How to tell if someone has bipolar disorder (manic depression).
Bipolar disorder — which used to be known as manic depression — affects upwards of 1 in 100 adults at some point in their lives.
Its most obvious symptom is very severe mood swings; it is a condition of extreme emotional states.
Someone experiencing the disorder will have periods of great energy and exhilaration at times.
These could last weeks or often several months.
At other times they will experience very deep depressions (there’s more on how mania and depression cycle below).
Sometimes these states are mixed together.
The highs and lows are much greater than most people will experience in their lives.
It’s way more than just feeling full of energy one morning then a little fed up in the afternoon.
During severe episodes it can make the person totally unable to deal with everyday life.
The illness often starts in late teens or the twenties but rarely after 40-years-of-age.
It affects both men and women equally.
During the ‘manic’ phase people experiencing bipolar may have one or more of these 15 feelings and behaviours:
- feeling euphoric: very exhilarated or elated,
- feeling restless,
- aggressive behaviour,
- becoming extremely irritable,
- talking very quickly,
- engaging in risky activities,
- sexual drive elevated,
- thoughts racing quickly through your head,
- poor concentration,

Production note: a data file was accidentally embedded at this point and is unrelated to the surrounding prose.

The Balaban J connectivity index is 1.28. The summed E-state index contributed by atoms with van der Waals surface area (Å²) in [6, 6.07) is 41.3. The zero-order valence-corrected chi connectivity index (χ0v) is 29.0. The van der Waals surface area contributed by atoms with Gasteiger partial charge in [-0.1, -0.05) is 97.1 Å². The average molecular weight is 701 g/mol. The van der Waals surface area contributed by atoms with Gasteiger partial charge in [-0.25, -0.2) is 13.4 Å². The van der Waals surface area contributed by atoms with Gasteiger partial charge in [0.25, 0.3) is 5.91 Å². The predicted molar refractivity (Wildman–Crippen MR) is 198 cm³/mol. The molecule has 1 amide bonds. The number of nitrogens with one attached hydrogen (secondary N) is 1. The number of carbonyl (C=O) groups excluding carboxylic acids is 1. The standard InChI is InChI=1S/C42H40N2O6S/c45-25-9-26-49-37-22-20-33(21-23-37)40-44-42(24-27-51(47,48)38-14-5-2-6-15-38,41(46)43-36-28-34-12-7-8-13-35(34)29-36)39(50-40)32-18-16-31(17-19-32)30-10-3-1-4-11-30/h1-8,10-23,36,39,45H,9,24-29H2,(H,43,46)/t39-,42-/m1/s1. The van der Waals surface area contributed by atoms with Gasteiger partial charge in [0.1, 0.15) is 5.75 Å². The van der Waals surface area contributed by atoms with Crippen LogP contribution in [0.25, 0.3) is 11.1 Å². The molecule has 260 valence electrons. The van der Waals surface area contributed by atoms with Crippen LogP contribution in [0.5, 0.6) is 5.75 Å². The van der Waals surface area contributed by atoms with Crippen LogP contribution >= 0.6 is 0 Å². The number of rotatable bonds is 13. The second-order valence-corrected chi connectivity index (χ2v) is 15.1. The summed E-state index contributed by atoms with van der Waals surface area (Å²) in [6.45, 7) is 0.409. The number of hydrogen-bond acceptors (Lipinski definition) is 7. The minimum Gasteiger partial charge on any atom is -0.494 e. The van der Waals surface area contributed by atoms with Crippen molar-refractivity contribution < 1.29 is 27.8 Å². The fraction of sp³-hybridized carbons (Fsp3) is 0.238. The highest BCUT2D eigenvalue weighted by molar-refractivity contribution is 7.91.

- loads of energy,
- spending too much money on the wrong things,
- reduced need for sleep,
- feeling self-important,
- worsening judgement,
- and misusing drugs or alcohol.
Depressive phases may include one or more of the following 12 thoughts and behaviours.
- daily life no longer of interest,
- feeling hopeless,
- appetite changes,
- empty emotional state,
- excessive guilt,
- suicidal feelings,
- considering oneself worthlessness,
- chronic tiredness,
- problems sleeping or sleeping too much,
- weight gain or loss,
- and concentration problems.
Bipolar disorder is generally categorised into different types depending on how people cycle between manic and depressive phases.
Some people experience mostly strong manic phases and short periods of depression.
Others have mostly heavy depressive phases and short periods of mania.
Still others cycle more quickly between the two.
At the extreme, bipolar people can experience delusions and hallucinations.
In a manic phase this might include believing you are the most important person in the world.
In the depressive phase it could mean believing you are the worst person in the world.
As with many mental health problems, the cause of bipolar disorder is not well known.
However, it is likely a mix of genetic and environmental factors, like stress or childhood abuse.
It is usually treated with psychotherapy and various medications.
Psychotherapy may include strategies for monitoring mood, general coping strategies and underlining the importance of daily routines.
For medication, mood stabilisers like lithium are often tried, as are antidepressants and anticonvulsants.
The combination will depend on the person.
People who receive treatment for bipolar disorder will usually be able to deal with the symptoms in the long-term — that’s not to say it’s easy.
One study found that 98% of people’s symptoms were much improved after two years (Tohen et al., 2003).
However, the same study found that 40% of people had a relapse within a further two years.
Here is a video in which people with bipolar disorder talk about their experience.
Mental illness image from Shutterstock